Gosh, I was damn busy all day, and by now all major blogs have already run the story. Anyway, better late than never... CDF claims a 3 sigma excess in the dijet invariant mass distribution in the lepton + neutrino + 2 jets events. This analysis was originally devised to search for the diboson WW and WZ final states, where a W boson decays leptonically and the other electroweak boson decays into 2 jets. The latter should show up as a broad peak in the dijet invariant mass spectrum, on top of a much larger background from the generic W+jets production. Indeed, both D0 and CDF could see the peak below 100 GeV, which allowed them to pinpoint the diboson production at the 5 sigma level and measure the diboson production cross section. However, CDF had also a small blip around 150 GeV which was not expected.
All in all, the excess advertised in today's CDF paper is not exactly new, and it has been widely discussed among theorists. Moreover, the analysis published today has been publicly available for some time in the form a PhD thesis. What changed with respect to the earlier CDF diboson search is that the cuts have been slightly revamped to make the bump more pronounced. The excess over the standard model prediction is estimated to be slightly above 3 sigma.
It is well known that sigmas come in varieties: there or more significant 3 sigmas, less significant 3 sigmas, and astrophysical 3 sigmas. To my taste the latest CDF claim belongs to the 2nd category. We are dealing with a small hump on top of a huge background, and a small unaccounted for systematic error could easily show up as a false positive. Furthermore, D0 does not see anything; they actually have a small deficit near 150 GeV (although with much less data and different cuts). Finally, the recent experience with papers submitted simultaneously to arXiv and to popular news outlets is not quite encouraging ;-)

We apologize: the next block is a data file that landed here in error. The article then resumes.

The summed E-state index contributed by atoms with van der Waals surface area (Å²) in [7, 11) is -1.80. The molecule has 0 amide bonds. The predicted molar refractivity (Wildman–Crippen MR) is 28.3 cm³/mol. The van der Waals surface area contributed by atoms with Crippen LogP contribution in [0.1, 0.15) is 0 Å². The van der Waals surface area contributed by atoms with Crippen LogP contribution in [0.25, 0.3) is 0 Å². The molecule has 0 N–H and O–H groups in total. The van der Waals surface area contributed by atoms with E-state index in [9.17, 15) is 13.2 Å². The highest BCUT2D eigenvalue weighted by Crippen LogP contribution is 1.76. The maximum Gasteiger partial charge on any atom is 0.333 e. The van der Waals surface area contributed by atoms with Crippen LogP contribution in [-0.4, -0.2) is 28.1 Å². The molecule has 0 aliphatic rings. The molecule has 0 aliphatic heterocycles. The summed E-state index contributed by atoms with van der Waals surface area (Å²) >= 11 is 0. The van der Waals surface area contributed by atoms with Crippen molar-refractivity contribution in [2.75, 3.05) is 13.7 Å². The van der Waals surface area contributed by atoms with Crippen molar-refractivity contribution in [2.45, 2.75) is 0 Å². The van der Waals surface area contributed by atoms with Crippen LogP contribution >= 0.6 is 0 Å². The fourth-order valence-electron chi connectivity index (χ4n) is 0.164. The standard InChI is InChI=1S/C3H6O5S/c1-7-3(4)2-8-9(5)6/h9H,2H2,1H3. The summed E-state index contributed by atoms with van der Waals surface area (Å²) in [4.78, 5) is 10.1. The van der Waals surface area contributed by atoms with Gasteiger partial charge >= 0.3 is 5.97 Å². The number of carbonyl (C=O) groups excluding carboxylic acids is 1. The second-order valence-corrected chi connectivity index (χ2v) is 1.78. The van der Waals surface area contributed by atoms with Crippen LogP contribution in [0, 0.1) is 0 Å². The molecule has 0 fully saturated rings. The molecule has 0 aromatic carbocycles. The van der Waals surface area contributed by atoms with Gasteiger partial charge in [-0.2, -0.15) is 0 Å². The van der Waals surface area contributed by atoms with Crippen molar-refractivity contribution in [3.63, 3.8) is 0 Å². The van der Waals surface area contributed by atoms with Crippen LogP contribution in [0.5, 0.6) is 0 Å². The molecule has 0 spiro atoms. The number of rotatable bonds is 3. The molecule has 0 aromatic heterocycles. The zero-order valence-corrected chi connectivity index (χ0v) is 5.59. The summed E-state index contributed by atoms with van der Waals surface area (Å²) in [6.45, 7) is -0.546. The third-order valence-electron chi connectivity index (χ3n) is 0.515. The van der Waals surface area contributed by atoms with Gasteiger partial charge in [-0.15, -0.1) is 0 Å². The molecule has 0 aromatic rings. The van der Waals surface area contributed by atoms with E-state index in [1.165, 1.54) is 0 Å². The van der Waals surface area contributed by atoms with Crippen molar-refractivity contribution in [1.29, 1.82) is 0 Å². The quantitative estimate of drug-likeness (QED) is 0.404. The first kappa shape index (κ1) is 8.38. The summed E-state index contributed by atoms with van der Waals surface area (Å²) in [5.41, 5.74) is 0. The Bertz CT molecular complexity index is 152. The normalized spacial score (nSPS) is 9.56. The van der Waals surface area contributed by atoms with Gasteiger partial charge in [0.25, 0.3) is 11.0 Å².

In spite of these caveats the effect is definitely interesting and we cannot exclude it is real. What could it be? It is not a Higgs; anything Higgsish with 150 GeV mass would prefer decaying to a pair of W bosons or b-quarks rather than to 2 light jets. The simplest explanation, proposed in this April Fools' paper, involves a 150 GeV Z' boson. A light Zprime with a significant coupling to leptons is excluded by LEP and the Tevatron, but if the coupling to leptons is small then the limits are surprisingly weak. In particular, 150 GeV Z' with electroweak size couplings to quarks is perfectly allowed, and would have the right cross section to produce a bump observed by CDF. One should note that Z' with the mass of that order could generate a large forward backward asymmetry of the top production, as observed in another CDF analysis. But one should also note that generating the asymmetry requires a large flavor violating coupling u t Z' which in principle is not related to the coupling to the light quarks that is probed by today's CDF paper. In a month or so, when I post an update, there will surely by dozens of new models explaining the bump, and some of them may link to the top asymmetry in a more direct way.
For more comments see Flip, Tommaso, Sean, and Michael, Peter, Lubos, and again Tommaso.